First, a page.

Going from Northern Iceland’s largest city to the famous Myvatn Thermal Bath or even further on to Egilstadir – the Northeast part of Iceland’s famous Ring Road 1 is very popular among tourists. However, the direct route also takes you to a rather mixed experience – the direct route features Iceland’s only toll route. When I visited the area in summer 2021 (and have been too thrifty to pay toll multiple times), I also had a look at two alternatives. Here is my view about how to do this part the classic Iceland round trip best.
Vadlaheidargong Toll Tunnel Area – Location
The Vadlaheidargong tunnel is part of the ring route / Hringvegur / route 1 in Iceland. It is located Northeast of Akureyri and has a total length of 7,206 meters. There is just one tunnel tube, which is servicing traffic in both directions. German Wikipedia states that the tunnel is in average used by 1,800 cars per day.
The two alternatives are both located North of the tunnel. However, the very route connecting Akureyri to the East coast of Iceland has been the Bíldsárskard pass, which is according to my sources nowadays only used for horse riding and similar activities.
Vadlaheidargong Toll Tunnel and two Alternatives
Here are my thoughts about the different routes leaving Akureyri in Northest direction.
The Straight Way – Vadlaheidargong Toll Tunnel
The road toll for the tunnel is 1,500 ISK (for cars), roughly ten Euro. You pay the toll for every trip you take through the tunnel – a return trip is two passages. There are no toll booths, you have to pay the fee online. The toll has to be paid in a period of 24 hours before the in-fact passage to 24 hours thereafter. This especially means that if you pay more than 24 hours in advance, your payment will not be processed. You can buy packages of multiple trips or monthly subscriptions, which are always bound to your licence plate. The trip itself is not too thrilling, as it is just a tunnel. The speed limit in the tunnel is 70km/h.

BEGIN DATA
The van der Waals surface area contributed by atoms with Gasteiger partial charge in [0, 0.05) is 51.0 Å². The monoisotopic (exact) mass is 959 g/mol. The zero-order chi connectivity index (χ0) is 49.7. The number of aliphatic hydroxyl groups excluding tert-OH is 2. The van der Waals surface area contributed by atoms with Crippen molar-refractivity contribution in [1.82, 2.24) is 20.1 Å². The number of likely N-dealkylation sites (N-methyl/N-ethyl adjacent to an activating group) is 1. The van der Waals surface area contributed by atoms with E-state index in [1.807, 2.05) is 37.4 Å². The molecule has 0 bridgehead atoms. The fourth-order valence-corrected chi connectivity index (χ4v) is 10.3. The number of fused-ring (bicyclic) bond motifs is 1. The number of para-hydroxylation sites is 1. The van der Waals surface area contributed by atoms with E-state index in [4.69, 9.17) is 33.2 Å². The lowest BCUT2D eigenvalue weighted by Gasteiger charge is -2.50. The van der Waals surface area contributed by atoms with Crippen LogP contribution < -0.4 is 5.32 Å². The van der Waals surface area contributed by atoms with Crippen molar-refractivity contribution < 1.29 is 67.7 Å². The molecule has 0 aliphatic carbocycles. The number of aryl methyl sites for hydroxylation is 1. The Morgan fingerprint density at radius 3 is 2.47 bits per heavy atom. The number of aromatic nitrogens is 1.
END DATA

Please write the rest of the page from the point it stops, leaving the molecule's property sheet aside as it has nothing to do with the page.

The Efficient Way – Route 83 and 84
This route crosses the mountains over the Vikursgard pass. Even though the road is just climbing up to 325 meters above sea levels, taking route 83 from Akureyri and then changing to 84 may be blocked in winter due to snow. In that case, the tunnel is the only passable connection you can choose, typically. The trip is nice and offers some really beautiful views – especially if you approach Akureyri from the East and explore the fjord of the city while you are approach it. If you are not too much in a hurry, this route is likely the best option in summer, when the tunnel at most saves you 15 minutes of your trip.
The Historic (and: Memorable) Way – Route 832
My favorite way to do the crossing (at least for a one-time experience – is to use route 832. You reach the road from Akureyri by crossing the fjord and then heading towards road 828, before you turn left to the Vadlaheidi pass. The peak of that pass is 520 meters. While the other two options are paved roads, this one is a gravel road. Despite it is not an F-road, it is limited to 4WD cars and the maximum weight is 5 (metric) tons.
Major parts of driving the 832 is really easy and give you amazing views. You likely don’t come across too many other cars (in contrast to the other options). At most, there are some people with their dogs – and, of course, there are a lot of sheep around. The views over the fjord, but also Eastbound are breathtaking.
Just when you made already most of the trip (at least when coming from Akureyri), there is the reason why you must not use a normal non-4WD car on that route: a former bridge crossing a creek is only passable for bikers and pedestrians – if you drive a car, you have to ford the creek. This is not a big challenge, but more difficult than the pictures may suggest. A 4WD is likely only necessary in adverse situations like a lot of water running down the creek, but extended chassis clearance is absolutely necessary. At the end, you see the East end of the tunnel from above, which is also a nice thing about chosing 832 named Vadlaheidivegur.
Vadlaheidargong Tunnel & Alternatives – My View
At summer, only time pressure like the risk of missing opening times really suggest to use the tunnel. However, in winter, this place is vital. If you do have a 4WD with you, one of your trips should include 832 in my point of view. It is really a beauty and not too challenging to drive.
Disclaimer: The Vadlaheidargong Tunnel is the only toll road in Iceland. However, in Thingvellir and Skaftafell, you have parking/stopping fees, which act like a toll if you don’t pass the area directly.
Postings about Road Trips
Here are all road trips on Flyctory.com